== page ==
Jim Brown (Football), Cleveland Browns
Roberto Clemente (Baseball), Pittsburgh Pirates
Elgin Baylor (Basketball), Los Angeles Lakers
Muhammad Ali (Boxing)
Jerry West (Basketball), Los Angeles Lakers
Andre Agassi (Tennis)
Michael Johnson (Track & Field)
Tiger Woods (Golf)
Sandy Koufax (Baseball), Los Angeles Dodgers
Billy Jean King (Tennis)

My Top Tens: Favorite Football Players

Jim Brown, Cleveland Browns
Walter Payton, Chicago Bears
Fran Tarkenton, Minnesota Vikings
Alan Page, Minnesota Vikings
John Riggins, Washington Redskins
Joe Montana, San Francisco 49ers
Steve McNair, Tennessee Titans
Bruce Matthews, Tennessee Titans
Gale Sayers, Chicago Bears
Larry Sanders, Detroit Lions

Saturday, November 29, 2008

My Top Tens: Favorite Basketball Players

Jerry West, Los Angeles Lakers
Elgin Baylor, Los Angeleles Lakers
Bob Petit, St. Louis Hawks
Karl Malone, Utah Jazz
Rick Barry, Golden State Warriors
Oscar Robertson, Cincinnati Royals
Bill Walton, Los Angeles Lakers
Pete Maravich, New Orleans Jazz
Steve Nash, Phoenix Suns
Chris Paul, New Orleans Hornets

My Top Tens: Favorite Baseball Players

Roberto Clemente, Pittsburgh Pirates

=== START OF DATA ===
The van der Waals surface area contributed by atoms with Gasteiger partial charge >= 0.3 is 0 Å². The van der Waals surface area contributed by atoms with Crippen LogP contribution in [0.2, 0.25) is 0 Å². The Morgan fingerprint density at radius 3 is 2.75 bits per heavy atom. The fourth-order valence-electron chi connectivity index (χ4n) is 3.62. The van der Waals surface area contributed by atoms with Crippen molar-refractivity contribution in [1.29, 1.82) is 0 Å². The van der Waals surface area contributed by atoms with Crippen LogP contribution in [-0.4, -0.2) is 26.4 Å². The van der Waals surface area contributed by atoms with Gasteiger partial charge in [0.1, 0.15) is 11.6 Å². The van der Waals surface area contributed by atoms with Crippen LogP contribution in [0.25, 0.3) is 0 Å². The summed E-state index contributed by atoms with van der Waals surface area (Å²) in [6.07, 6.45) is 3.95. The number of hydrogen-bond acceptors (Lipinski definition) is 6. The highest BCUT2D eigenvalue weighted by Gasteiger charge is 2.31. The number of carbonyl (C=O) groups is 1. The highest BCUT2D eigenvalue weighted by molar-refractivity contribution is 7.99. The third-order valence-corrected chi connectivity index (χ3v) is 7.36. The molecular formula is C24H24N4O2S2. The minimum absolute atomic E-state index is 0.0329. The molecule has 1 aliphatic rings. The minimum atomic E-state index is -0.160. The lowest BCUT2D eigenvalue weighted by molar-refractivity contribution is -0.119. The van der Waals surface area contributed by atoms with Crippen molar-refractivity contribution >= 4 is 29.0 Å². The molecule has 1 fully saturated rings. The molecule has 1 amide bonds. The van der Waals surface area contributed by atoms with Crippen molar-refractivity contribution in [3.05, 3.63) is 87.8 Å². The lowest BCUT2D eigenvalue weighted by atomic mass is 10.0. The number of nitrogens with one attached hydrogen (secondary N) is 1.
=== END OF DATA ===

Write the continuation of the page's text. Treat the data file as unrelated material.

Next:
Sandy Koufax, Los Angeles Dodgers
Willie Stargell, Pittsburgh Pirates
Bob Gibson, St. Louis Cardinals
Rocky Colavito, Cleveland Indians
Harmon Killebrew, Minnesota Twins
Barry Larkin, Cincinnati Reds
Stan Musial, St. Louis Cardinals
Ernie Banks, Chicago Cubs
Jim Palmer, Baltimore Orioles

Quote of the Day (11/30/08)

Everything that makes us laugh is close at hand, all comical creativity works in a zone of maximal proximity. Laughter has the remarkable power of making an object come up close, of drawing it into a zone of crude contact where one can finger it familiarly on all sides, turn it upside down, inside out, peer at it from above and below, break open its external shell, look into its center, doubt it, take it apart, dismember it, lay it bare and expose it, examine it freely and experiment with it. Laughter demolishes fear and piety before an object, before a world, making of it an object of familiar contact and thus clearing the ground for an absolutely free investigation of it. Laughter is a vital factor in laying down that prerequisite for fearlessness without which it would be impossible to approach the world realistically.
--Mikhail Bakhtin, "Epic and Novel"